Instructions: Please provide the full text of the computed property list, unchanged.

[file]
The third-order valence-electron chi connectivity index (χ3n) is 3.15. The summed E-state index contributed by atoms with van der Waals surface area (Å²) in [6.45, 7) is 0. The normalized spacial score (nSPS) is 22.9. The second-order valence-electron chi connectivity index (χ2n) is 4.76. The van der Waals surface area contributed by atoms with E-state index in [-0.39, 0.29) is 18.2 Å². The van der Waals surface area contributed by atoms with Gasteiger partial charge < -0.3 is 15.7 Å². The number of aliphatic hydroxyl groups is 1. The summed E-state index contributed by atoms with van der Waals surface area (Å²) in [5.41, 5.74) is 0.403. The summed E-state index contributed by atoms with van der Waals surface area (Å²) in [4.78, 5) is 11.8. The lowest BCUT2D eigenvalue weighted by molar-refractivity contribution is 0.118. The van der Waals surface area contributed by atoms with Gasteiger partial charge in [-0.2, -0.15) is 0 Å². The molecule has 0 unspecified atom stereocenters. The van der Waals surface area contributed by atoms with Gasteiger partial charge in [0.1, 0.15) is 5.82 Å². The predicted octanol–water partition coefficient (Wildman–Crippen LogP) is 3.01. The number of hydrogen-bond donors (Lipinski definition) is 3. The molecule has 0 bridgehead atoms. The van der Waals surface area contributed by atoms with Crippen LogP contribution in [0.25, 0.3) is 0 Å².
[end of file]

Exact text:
The third-order valence-electron chi connectivity index (χ3n) is 3.15. The summed E-state index contributed by atoms with van der Waals surface area (Å²) in [6.45, 7) is 0. The normalized spacial score (nSPS) is 22.9. The second-order valence-electron chi connectivity index (χ2n) is 4.76. The van der Waals surface area contributed by atoms with E-state index in [-0.39, 0.29) is 18.2 Å². The van der Waals surface area contributed by atoms with Gasteiger partial charge < -0.3 is 15.7 Å². The number of aliphatic hydroxyl groups is 1. The summed E-state index contributed by atoms with van der Waals surface area (Å²) in [5.41, 5.74) is 0.403. The summed E-state index contributed by atoms with van der Waals surface area (Å²) in [4.78, 5) is 11.8. The lowest BCUT2D eigenvalue weighted by molar-refractivity contribution is 0.118. The van der Waals surface area contributed by atoms with Gasteiger partial charge in [-0.2, -0.15) is 0 Å². The molecule has 0 unspecified atom stereocenters. The van der Waals surface area contributed by atoms with Gasteiger partial charge in [0.1, 0.15) is 5.82 Å². The predicted octanol–water partition coefficient (Wildman–Crippen LogP) is 3.01. The number of hydrogen-bond donors (Lipinski definition) is 3. The molecule has 0 bridgehead atoms. The van der Waals surface area contributed by atoms with Crippen LogP contribution in [0.25, 0.3) is 0 Å².